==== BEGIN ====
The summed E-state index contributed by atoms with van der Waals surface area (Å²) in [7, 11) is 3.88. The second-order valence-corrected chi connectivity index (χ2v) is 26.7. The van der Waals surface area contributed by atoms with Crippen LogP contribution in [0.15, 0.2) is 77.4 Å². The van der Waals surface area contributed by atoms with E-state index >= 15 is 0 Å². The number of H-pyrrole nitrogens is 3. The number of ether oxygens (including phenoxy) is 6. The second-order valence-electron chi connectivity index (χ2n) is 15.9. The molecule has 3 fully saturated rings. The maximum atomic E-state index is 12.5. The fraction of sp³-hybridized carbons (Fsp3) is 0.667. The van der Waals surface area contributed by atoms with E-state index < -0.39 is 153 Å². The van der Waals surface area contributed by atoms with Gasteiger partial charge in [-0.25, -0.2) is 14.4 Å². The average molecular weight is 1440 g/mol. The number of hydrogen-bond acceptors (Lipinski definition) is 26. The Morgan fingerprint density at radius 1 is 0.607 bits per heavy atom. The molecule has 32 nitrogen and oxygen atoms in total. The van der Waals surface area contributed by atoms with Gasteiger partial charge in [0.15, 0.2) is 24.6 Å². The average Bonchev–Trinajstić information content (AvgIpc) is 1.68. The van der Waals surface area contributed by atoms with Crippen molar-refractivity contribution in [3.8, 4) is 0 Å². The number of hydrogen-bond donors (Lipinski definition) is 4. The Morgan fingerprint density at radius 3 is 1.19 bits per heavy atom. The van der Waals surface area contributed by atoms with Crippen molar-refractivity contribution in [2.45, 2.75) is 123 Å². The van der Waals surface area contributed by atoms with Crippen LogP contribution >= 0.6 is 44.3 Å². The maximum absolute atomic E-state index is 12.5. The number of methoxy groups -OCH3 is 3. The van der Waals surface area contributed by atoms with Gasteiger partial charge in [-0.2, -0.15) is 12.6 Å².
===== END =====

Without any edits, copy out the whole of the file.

The summed E-state index contributed by atoms with van der Waals surface area (Å²) in [7, 11) is 3.88. The second-order valence-corrected chi connectivity index (χ2v) is 26.7. The van der Waals surface area contributed by atoms with Crippen LogP contribution in [0.15, 0.2) is 77.4 Å². The van der Waals surface area contributed by atoms with E-state index >= 15 is 0 Å². The number of H-pyrrole nitrogens is 3. The number of ether oxygens (including phenoxy) is 6. The second-order valence-electron chi connectivity index (χ2n) is 15.9. The molecule has 3 fully saturated rings. The maximum atomic E-state index is 12.5. The fraction of sp³-hybridized carbons (Fsp3) is 0.667. The van der Waals surface area contributed by atoms with E-state index < -0.39 is 153 Å². The van der Waals surface area contributed by atoms with Gasteiger partial charge in [-0.25, -0.2) is 14.4 Å². The average molecular weight is 1440 g/mol. The number of hydrogen-bond acceptors (Lipinski definition) is 26. The Morgan fingerprint density at radius 1 is 0.607 bits per heavy atom. The molecule has 32 nitrogen and oxygen atoms in total. The van der Waals surface area contributed by atoms with Gasteiger partial charge in [0.15, 0.2) is 24.6 Å². The average Bonchev–Trinajstić information content (AvgIpc) is 1.68. The van der Waals surface area contributed by atoms with Crippen molar-refractivity contribution in [3.8, 4) is 0 Å². The number of hydrogen-bond donors (Lipinski definition) is 4. The Morgan fingerprint density at radius 3 is 1.19 bits per heavy atom. The van der Waals surface area contributed by atoms with Crippen molar-refractivity contribution in [2.45, 2.75) is 123 Å². The van der Waals surface area contributed by atoms with Crippen LogP contribution >= 0.6 is 44.3 Å². The maximum absolute atomic E-state index is 12.5. The number of methoxy groups -OCH3 is 3. The van der Waals surface area contributed by atoms with Gasteiger partial charge in [-0.2, -0.15) is 12.6 Å².